1.5 However, there is recognition that long term employment with a single employer is largely a thing of the past, and some submitters to this inquiry have expressed concern that the changing nature of Australia's workforce, including greater workforce mobility, means that many workers are missing out on long service leave they would otherwise be entitled to access.

1.6 Exceptions exist where portability schemes enable workers to maintain their entitlements when they change employers. For example, the construction industry portable long service leave scheme recognises 'the unique nature of employment in the building and construction industry, whereby employees are typically engaged on a project basis and move from employer to employer as one project is completed and another starts.'4

1.7 In light of concerns expressed by submitters about workers missing out on long service leave entitlements, this report will outline arguments for and against extending portability.

1.8 An additional consideration is the nationalisation of long service leave standards. As of 1 January 2010, the National Employment Standards (NES) apply to all employees covered by the national workplace relations system, regardless of the applicable industrial instrument or contract of employment. Long service leave is one of the NES and gives an employee leave after a long period of working for the same employer.

1.9 However, most employees' entitlement to long service leave comes from long service leave laws in each state or territory. These laws set out:

• how long an employee has to be working to get long service leave (eg. after 7

years); and

3 Productivity Commission, Workplace Relations Framework: Report No. 76, 30 November 2015, http://www.pc.gov.au/inquiries/completed/workplace-relations/report/workplace-relations-volume1.pdf (accessed 17 February 2016), p. 520.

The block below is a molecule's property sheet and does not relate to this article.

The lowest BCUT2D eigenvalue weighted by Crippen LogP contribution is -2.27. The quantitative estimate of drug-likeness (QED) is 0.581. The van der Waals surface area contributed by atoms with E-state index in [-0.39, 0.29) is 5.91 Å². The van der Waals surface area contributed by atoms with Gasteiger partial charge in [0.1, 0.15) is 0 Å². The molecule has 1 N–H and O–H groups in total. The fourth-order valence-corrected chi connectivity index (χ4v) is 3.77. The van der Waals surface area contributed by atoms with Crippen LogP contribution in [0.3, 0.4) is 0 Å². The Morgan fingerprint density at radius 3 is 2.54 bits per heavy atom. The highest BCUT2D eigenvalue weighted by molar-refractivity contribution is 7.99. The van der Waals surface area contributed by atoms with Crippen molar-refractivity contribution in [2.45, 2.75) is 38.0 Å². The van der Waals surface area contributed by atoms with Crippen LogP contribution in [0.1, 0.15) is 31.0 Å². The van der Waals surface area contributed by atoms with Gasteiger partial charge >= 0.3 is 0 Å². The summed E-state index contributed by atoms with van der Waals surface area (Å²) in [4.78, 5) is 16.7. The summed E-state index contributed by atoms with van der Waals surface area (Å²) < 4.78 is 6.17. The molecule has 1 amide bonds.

4 Housing Industry Association, Submission 6, p. 10.

3

• how much long service leave the employee gets. 5

1.10 The system as it currently stands is complex and can be difficult for both workers and employers to navigate, particularly for employers who operate across jurisdictions. Because of this, many submitters are supportive of a nationalised standard for long service leave. This will be considered in this report.

1.11 The report will also look at a range of related issues, including the concept of insecure work and labour market mobility, and related issues.

Conduct of the inquiry

1.12 Notice of the inquiry was posted on the committee's website. The committee also wrote to key stakeholder groups, organisations and individuals to invite submissions.

Submissions and public hearings

1.13 The committee received 34 submissions. The submissions, answers to questions on notice, tabled documents and additional information are listed in Appendix 1.

1.14 The committee held a public hearing in Canberra on Friday, 5 February 2016. The witness list for this hearing is available in Appendix 2.

Acknowledgment

1.15 The committee thanks those organisations and individuals who contributed to this inquiry by preparing written submissions and giving evidence at the public hearing.

5 Fair Work Ombudsman, https://www.fairwork.gov.au/leave/long-service-leave (accessed 6 January 2016).

CHAPTER 2

Nationalising long service leave

History of long service leave

2.1 The history of long service leave (LSL) is important in understanding the ideological viewpoints driving debate about its future. The history of LSL has featured heavily in arguments both for and against the extension of portability of LSL entitlements to people who do not remain with one employer for enough time to be eligible for traditional LSL entitlements.

2.2 In considering the history of LSL in Australia and whether changes are necessary, the Australian Chamber of Commerce and Industry (ACCI) noted:

Paid long service leave is unique to Australia and New Zealand and an informed policy discussion regarding changes to the nature and structure of long service leave should involve consideration of the historical origins of long service leave as an employment entitlement.1

2.3 In Australia, LSL has existed since the 1860s when it was designed to allow people to return to their home country once a decade. In this respect, LSL has long been considered a reward to people who demonstrated loyalty by remaining with their employer for considerable periods of time. It also served the practical purpose of refreshing the workforce as well as retaining skills and expertise with a particular